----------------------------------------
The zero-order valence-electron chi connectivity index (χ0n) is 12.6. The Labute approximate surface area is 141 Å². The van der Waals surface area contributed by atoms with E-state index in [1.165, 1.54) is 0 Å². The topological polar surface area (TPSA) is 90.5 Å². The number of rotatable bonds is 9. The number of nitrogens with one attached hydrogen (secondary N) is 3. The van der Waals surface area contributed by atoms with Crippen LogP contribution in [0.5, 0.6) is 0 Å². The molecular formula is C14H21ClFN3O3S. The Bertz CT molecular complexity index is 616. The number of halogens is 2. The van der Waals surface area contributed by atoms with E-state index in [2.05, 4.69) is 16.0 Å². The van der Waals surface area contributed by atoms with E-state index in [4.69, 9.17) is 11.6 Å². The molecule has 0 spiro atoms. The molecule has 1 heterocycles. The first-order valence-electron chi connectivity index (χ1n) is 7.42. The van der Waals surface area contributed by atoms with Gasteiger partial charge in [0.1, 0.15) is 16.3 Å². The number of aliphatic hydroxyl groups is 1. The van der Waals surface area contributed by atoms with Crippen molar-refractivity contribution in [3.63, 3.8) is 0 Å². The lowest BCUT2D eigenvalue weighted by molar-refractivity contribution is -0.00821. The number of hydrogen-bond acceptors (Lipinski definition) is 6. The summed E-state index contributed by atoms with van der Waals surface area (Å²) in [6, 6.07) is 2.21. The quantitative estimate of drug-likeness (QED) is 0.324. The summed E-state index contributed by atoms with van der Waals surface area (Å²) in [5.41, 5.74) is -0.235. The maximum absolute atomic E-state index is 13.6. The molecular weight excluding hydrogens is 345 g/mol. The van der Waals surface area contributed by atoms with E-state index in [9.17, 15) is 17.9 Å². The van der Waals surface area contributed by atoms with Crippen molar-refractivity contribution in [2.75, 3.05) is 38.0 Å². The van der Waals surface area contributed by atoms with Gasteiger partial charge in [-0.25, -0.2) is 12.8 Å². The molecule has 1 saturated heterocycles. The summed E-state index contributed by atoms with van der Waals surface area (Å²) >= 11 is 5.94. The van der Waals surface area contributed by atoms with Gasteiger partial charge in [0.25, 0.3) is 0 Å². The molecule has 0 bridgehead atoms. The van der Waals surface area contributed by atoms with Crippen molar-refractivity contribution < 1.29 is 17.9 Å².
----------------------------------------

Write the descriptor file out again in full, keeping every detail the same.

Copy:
The zero-order valence-electron chi connectivity index (χ0n) is 12.6. The Labute approximate surface area is 141 Å². The van der Waals surface area contributed by atoms with E-state index in [1.165, 1.54) is 0 Å². The topological polar surface area (TPSA) is 90.5 Å². The number of rotatable bonds is 9. The number of nitrogens with one attached hydrogen (secondary N) is 3. The van der Waals surface area contributed by atoms with Crippen LogP contribution in [0.5, 0.6) is 0 Å². The molecular formula is C14H21ClFN3O3S. The Bertz CT molecular complexity index is 616. The number of halogens is 2. The van der Waals surface area contributed by atoms with E-state index in [2.05, 4.69) is 16.0 Å². The van der Waals surface area contributed by atoms with E-state index in [4.69, 9.17) is 11.6 Å². The molecule has 0 spiro atoms. The molecule has 1 heterocycles. The first-order valence-electron chi connectivity index (χ1n) is 7.42. The van der Waals surface area contributed by atoms with Gasteiger partial charge in [0.1, 0.15) is 16.3 Å². The number of aliphatic hydroxyl groups is 1. The van der Waals surface area contributed by atoms with Crippen molar-refractivity contribution in [3.63, 3.8) is 0 Å². The lowest BCUT2D eigenvalue weighted by molar-refractivity contribution is -0.00821. The number of hydrogen-bond acceptors (Lipinski definition) is 6. The summed E-state index contributed by atoms with van der Waals surface area (Å²) in [6, 6.07) is 2.21. The quantitative estimate of drug-likeness (QED) is 0.324. The summed E-state index contributed by atoms with van der Waals surface area (Å²) in [5.41, 5.74) is -0.235. The maximum absolute atomic E-state index is 13.6. The molecular weight excluding hydrogens is 345 g/mol. The van der Waals surface area contributed by atoms with E-state index in [9.17, 15) is 17.9 Å². The van der Waals surface area contributed by atoms with Crippen molar-refractivity contribution in [2.75, 3.05) is 38.0 Å². The van der Waals surface area contributed by atoms with Gasteiger partial charge in [-0.25, -0.2) is 12.8 Å². The molecule has 1 saturated heterocycles. The summed E-state index contributed by atoms with van der Waals surface area (Å²) >= 11 is 5.94. The van der Waals surface area contributed by atoms with Gasteiger partial charge in [0.25, 0.3) is 0 Å². The molecule has 0 bridgehead atoms. The van der Waals surface area contributed by atoms with Crippen molar-refractivity contribution < 1.29 is 17.9 Å².